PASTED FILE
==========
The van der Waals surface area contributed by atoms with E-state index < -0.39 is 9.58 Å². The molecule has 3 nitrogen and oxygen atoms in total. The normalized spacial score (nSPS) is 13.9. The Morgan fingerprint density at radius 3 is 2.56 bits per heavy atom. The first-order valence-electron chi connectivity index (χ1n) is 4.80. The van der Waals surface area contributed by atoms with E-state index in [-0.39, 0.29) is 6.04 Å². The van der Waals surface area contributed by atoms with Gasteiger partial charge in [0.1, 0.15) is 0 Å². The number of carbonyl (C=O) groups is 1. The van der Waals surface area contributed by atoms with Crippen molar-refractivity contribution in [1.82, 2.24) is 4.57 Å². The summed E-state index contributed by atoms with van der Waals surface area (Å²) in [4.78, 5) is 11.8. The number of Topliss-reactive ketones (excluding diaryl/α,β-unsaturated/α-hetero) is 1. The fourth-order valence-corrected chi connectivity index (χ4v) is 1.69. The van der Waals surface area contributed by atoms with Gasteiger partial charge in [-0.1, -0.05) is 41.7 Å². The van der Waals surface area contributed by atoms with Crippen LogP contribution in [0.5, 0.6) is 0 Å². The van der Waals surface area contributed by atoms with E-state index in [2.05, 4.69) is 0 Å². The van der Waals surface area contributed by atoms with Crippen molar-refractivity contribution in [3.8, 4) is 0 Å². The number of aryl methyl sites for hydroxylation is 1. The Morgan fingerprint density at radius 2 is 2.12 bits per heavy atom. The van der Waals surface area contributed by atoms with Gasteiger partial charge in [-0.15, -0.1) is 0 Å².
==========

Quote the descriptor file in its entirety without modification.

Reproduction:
The van der Waals surface area contributed by atoms with E-state index < -0.39 is 9.58 Å². The molecule has 3 nitrogen and oxygen atoms in total. The normalized spacial score (nSPS) is 13.9. The Morgan fingerprint density at radius 3 is 2.56 bits per heavy atom. The first-order valence-electron chi connectivity index (χ1n) is 4.80. The van der Waals surface area contributed by atoms with E-state index in [-0.39, 0.29) is 6.04 Å². The van der Waals surface area contributed by atoms with Gasteiger partial charge in [0.1, 0.15) is 0 Å². The number of carbonyl (C=O) groups is 1. The van der Waals surface area contributed by atoms with Crippen molar-refractivity contribution in [1.82, 2.24) is 4.57 Å². The summed E-state index contributed by atoms with van der Waals surface area (Å²) in [4.78, 5) is 11.8. The number of Topliss-reactive ketones (excluding diaryl/α,β-unsaturated/α-hetero) is 1. The fourth-order valence-corrected chi connectivity index (χ4v) is 1.69. The van der Waals surface area contributed by atoms with Gasteiger partial charge in [-0.1, -0.05) is 41.7 Å². The van der Waals surface area contributed by atoms with Crippen LogP contribution in [0.5, 0.6) is 0 Å². The van der Waals surface area contributed by atoms with E-state index in [2.05, 4.69) is 0 Å². The van der Waals surface area contributed by atoms with Crippen molar-refractivity contribution in [3.8, 4) is 0 Å². The number of aryl methyl sites for hydroxylation is 1. The Morgan fingerprint density at radius 2 is 2.12 bits per heavy atom. The van der Waals surface area contributed by atoms with Gasteiger partial charge in [-0.15, -0.1) is 0 Å².